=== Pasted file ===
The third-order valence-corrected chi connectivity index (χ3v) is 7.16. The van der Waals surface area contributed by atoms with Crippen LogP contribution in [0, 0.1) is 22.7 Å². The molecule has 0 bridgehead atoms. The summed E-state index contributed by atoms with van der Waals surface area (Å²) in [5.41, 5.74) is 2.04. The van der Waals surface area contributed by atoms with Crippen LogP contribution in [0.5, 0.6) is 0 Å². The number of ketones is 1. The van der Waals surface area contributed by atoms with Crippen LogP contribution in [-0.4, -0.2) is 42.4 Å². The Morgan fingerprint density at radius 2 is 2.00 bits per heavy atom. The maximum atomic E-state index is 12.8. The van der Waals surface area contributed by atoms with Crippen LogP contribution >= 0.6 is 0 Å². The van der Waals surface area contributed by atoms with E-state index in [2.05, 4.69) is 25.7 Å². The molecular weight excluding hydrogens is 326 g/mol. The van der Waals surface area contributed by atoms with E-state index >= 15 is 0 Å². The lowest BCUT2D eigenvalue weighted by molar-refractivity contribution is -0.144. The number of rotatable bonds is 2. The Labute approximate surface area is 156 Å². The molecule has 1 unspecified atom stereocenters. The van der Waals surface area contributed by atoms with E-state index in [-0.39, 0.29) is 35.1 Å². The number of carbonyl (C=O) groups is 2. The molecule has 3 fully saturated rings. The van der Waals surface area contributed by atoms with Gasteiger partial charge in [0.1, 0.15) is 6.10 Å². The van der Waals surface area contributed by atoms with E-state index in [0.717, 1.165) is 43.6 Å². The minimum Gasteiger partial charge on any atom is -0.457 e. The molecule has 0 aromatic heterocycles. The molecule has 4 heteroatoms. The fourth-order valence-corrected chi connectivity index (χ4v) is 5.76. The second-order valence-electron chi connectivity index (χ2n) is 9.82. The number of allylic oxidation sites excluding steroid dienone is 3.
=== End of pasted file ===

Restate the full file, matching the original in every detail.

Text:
The third-order valence-corrected chi connectivity index (χ3v) is 7.16. The van der Waals surface area contributed by atoms with Crippen LogP contribution in [0, 0.1) is 22.7 Å². The molecule has 0 bridgehead atoms. The summed E-state index contributed by atoms with van der Waals surface area (Å²) in [5.41, 5.74) is 2.04. The van der Waals surface area contributed by atoms with Crippen LogP contribution in [0.5, 0.6) is 0 Å². The number of ketones is 1. The van der Waals surface area contributed by atoms with Crippen LogP contribution in [-0.4, -0.2) is 42.4 Å². The Morgan fingerprint density at radius 2 is 2.00 bits per heavy atom. The maximum atomic E-state index is 12.8. The van der Waals surface area contributed by atoms with Crippen LogP contribution >= 0.6 is 0 Å². The van der Waals surface area contributed by atoms with E-state index in [2.05, 4.69) is 25.7 Å². The molecular weight excluding hydrogens is 326 g/mol. The van der Waals surface area contributed by atoms with E-state index >= 15 is 0 Å². The lowest BCUT2D eigenvalue weighted by molar-refractivity contribution is -0.144. The number of rotatable bonds is 2. The Labute approximate surface area is 156 Å². The molecule has 1 unspecified atom stereocenters. The van der Waals surface area contributed by atoms with E-state index in [-0.39, 0.29) is 35.1 Å². The number of carbonyl (C=O) groups is 2. The molecule has 3 fully saturated rings. The van der Waals surface area contributed by atoms with Gasteiger partial charge in [0.1, 0.15) is 6.10 Å². The van der Waals surface area contributed by atoms with E-state index in [0.717, 1.165) is 43.6 Å². The minimum Gasteiger partial charge on any atom is -0.457 e. The molecule has 0 aromatic heterocycles. The molecule has 4 heteroatoms. The fourth-order valence-corrected chi connectivity index (χ4v) is 5.76. The second-order valence-electron chi connectivity index (χ2n) is 9.82. The number of allylic oxidation sites excluding steroid dienone is 3.